Following an investigation into Emory University law professor Paul Zwier’s use of the “n-word” in class last month, the law school’s dean said Zwier will not teach any mandatory first-year classes for the next two years in which students do not have the ability to choose their professor.
The stipulation is one of four laid out in a letter from Emory Law interim Dean James B. Hughes Jr. in response to the Aug. 23 incident, which occurred during a first-year torts class and sparked a campus outcry and “Unity Rally” attended by hundreds of students and faculty.
According to a letter Hughes released Tuesday, Zwier also agreed to revise the teaching manuals for his textbooks to include suggestions on how professors using them may avoid offending students when addressing “racially sensitive” matters.
Zwier will also work with student leaders and faculty to foster dialogue “focused on racial sensitivity” and will participate in sensitivity and unconscious bias training to be prescribed by the school’s Office of Equity and Inclusion.
“Professor Zwier has agreed that each of the above actions is appropriate, and he is in full support of them,” wrote Hughes. “Moreover, he has given me his express permission to share with the community this resolution.”
“We are a diverse collection of individuals bound together by a common set of interests and values,” wrote Hughes. “We sometimes disagree among ourselves and disappoint each other, but the ties that bind us compel acceptance of our flaws and forgiveness of transgressions—especially when mistakes are acknowledged, sincere efforts to make amends are made, and forgiveness is sought.”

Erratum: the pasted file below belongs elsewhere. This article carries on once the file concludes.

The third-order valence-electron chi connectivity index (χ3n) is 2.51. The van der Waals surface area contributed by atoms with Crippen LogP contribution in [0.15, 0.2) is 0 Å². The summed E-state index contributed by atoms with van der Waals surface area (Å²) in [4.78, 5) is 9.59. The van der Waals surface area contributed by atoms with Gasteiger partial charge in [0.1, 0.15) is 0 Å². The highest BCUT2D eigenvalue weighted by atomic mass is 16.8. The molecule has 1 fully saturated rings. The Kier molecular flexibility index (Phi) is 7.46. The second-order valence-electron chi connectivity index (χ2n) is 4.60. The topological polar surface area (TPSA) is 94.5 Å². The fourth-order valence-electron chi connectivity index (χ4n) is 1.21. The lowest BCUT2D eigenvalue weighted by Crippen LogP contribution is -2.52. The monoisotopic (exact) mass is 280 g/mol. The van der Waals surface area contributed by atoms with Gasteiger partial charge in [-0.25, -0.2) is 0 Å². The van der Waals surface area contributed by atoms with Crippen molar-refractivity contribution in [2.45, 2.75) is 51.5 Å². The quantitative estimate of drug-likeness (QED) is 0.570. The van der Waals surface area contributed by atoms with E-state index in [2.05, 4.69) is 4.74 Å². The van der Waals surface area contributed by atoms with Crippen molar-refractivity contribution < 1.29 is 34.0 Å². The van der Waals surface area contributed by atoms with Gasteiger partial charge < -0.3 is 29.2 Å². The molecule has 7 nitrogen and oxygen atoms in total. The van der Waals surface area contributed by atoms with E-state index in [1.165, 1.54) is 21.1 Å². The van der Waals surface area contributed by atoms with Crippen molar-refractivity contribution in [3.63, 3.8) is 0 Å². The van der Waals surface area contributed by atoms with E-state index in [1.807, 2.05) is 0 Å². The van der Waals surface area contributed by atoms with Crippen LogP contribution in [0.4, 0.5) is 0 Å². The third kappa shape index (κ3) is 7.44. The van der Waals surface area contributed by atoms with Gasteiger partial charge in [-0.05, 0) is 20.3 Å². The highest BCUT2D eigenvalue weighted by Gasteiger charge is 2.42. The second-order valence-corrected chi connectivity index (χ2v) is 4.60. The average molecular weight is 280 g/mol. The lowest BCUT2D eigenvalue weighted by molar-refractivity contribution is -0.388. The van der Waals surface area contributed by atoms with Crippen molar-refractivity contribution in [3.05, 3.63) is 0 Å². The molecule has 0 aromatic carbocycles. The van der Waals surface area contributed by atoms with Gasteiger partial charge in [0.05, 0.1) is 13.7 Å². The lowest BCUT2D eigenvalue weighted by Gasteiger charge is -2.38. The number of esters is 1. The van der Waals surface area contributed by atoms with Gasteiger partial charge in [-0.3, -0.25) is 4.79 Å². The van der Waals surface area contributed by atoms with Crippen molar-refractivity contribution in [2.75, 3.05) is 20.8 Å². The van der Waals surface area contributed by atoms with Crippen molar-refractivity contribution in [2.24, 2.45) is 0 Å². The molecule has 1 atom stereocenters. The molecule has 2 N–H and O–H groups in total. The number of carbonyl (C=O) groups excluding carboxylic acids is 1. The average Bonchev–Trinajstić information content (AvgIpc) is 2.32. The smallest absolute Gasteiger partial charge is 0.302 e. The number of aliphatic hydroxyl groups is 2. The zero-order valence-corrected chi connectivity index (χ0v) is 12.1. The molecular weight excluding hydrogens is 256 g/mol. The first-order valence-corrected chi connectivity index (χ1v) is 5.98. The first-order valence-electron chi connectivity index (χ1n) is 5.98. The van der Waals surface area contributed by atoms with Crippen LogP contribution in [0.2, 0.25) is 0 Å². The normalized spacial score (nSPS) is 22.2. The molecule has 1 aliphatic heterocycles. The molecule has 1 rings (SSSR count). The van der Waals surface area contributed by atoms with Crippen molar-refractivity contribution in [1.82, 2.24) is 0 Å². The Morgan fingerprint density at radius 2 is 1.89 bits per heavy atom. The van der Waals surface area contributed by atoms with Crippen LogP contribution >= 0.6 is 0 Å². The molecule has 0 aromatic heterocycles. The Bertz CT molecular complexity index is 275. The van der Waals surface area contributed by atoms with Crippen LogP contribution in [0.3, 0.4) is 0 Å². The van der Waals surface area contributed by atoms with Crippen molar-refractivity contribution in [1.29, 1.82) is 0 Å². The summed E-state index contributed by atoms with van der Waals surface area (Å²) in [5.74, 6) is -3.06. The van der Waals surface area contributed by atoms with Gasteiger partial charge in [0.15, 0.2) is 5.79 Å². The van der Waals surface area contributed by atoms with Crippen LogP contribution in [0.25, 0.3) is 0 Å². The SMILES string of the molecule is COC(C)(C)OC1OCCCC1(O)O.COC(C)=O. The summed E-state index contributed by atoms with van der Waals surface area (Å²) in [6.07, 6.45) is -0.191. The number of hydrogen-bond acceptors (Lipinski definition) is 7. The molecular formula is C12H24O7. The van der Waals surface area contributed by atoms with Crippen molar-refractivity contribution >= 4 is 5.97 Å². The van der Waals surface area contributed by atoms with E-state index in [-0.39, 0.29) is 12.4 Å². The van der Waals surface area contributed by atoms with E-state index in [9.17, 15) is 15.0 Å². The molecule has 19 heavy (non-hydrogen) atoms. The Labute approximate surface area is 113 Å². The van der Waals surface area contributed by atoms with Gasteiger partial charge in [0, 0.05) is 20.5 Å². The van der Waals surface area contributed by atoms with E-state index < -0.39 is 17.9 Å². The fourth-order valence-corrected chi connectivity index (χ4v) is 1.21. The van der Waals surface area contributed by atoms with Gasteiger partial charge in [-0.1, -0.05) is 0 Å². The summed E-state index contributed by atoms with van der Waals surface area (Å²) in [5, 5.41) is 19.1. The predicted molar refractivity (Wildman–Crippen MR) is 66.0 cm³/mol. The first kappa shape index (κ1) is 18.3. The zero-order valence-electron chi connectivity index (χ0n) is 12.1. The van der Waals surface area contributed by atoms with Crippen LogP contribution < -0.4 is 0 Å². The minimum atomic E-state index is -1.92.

Zwier also released a letter—his second to the Emory community apologizing—taking responsibility for the incident, which occurred during a discussion of a 1967 case involving a black man who sued after being denied service at a Texas restaurant.
“When I am reminded of the thoughts that go through one’s mind when anyone uses the ‘N word,’ I must fully acknowledge what a mistake it was to say the word,” Zwier wrote. “Any attempt to explain ignores the fears and realities of racism that still haunt our society and my responsibility for protecting our community from it. I fell short in discussion of matters that are important for us to understand about the response of the law to changes in evolving views of race in American society.”
Wrenica Archibald, the president of the Emory Black Law Students Association and organizer of the rally, hailed the school’s actions.
“I welcome the opportunity for community growth—that is what the unity rally echoed,” Archibald said in a statement. “We, as the Emory Law community, have a ‘charge to keep’ and now we, both individually and together, must demonstrate our commitment to that charge through our actions, allowing our minds and our hearts to be transformed towards progress.”
Zwier has been a professor at Emory Law since 2003.